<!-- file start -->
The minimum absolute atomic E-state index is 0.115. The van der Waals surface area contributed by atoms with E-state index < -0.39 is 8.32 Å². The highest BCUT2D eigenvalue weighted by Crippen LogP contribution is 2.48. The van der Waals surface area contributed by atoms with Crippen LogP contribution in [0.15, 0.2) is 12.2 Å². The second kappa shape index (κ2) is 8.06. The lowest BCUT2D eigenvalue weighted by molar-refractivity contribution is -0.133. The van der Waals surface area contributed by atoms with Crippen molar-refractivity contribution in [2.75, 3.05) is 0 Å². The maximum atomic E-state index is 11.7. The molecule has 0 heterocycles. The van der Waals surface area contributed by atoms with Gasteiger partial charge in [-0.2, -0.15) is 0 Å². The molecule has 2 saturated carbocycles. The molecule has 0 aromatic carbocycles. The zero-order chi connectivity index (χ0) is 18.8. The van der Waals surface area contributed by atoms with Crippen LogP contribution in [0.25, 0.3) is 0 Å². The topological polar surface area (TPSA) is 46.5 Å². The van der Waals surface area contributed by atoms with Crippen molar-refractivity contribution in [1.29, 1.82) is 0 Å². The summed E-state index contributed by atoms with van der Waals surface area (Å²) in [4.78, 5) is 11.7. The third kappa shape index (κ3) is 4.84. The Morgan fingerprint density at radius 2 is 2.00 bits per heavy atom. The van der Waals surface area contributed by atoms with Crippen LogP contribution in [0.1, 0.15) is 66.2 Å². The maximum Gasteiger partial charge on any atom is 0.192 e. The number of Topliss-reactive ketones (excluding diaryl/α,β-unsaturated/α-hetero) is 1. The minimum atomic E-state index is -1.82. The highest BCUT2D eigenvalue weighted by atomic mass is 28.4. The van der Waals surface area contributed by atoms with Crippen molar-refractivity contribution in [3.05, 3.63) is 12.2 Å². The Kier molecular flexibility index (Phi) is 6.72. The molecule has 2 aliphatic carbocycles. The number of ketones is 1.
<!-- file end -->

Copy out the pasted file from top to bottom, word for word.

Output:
The minimum absolute atomic E-state index is 0.115. The van der Waals surface area contributed by atoms with E-state index < -0.39 is 8.32 Å². The highest BCUT2D eigenvalue weighted by Crippen LogP contribution is 2.48. The van der Waals surface area contributed by atoms with Crippen LogP contribution in [0.15, 0.2) is 12.2 Å². The second kappa shape index (κ2) is 8.06. The lowest BCUT2D eigenvalue weighted by molar-refractivity contribution is -0.133. The van der Waals surface area contributed by atoms with Crippen molar-refractivity contribution in [2.75, 3.05) is 0 Å². The maximum atomic E-state index is 11.7. The molecule has 0 heterocycles. The van der Waals surface area contributed by atoms with Gasteiger partial charge in [-0.2, -0.15) is 0 Å². The molecule has 2 saturated carbocycles. The molecule has 0 aromatic carbocycles. The zero-order chi connectivity index (χ0) is 18.8. The van der Waals surface area contributed by atoms with Crippen LogP contribution in [0.25, 0.3) is 0 Å². The topological polar surface area (TPSA) is 46.5 Å². The van der Waals surface area contributed by atoms with Crippen molar-refractivity contribution in [1.29, 1.82) is 0 Å². The summed E-state index contributed by atoms with van der Waals surface area (Å²) in [4.78, 5) is 11.7. The third kappa shape index (κ3) is 4.84. The Morgan fingerprint density at radius 2 is 2.00 bits per heavy atom. The van der Waals surface area contributed by atoms with Crippen LogP contribution in [0.1, 0.15) is 66.2 Å². The maximum Gasteiger partial charge on any atom is 0.192 e. The number of Topliss-reactive ketones (excluding diaryl/α,β-unsaturated/α-hetero) is 1. The minimum atomic E-state index is -1.82. The highest BCUT2D eigenvalue weighted by atomic mass is 28.4. The van der Waals surface area contributed by atoms with Crippen molar-refractivity contribution in [3.05, 3.63) is 12.2 Å². The Kier molecular flexibility index (Phi) is 6.72. The molecule has 2 aliphatic carbocycles. The number of ketones is 1.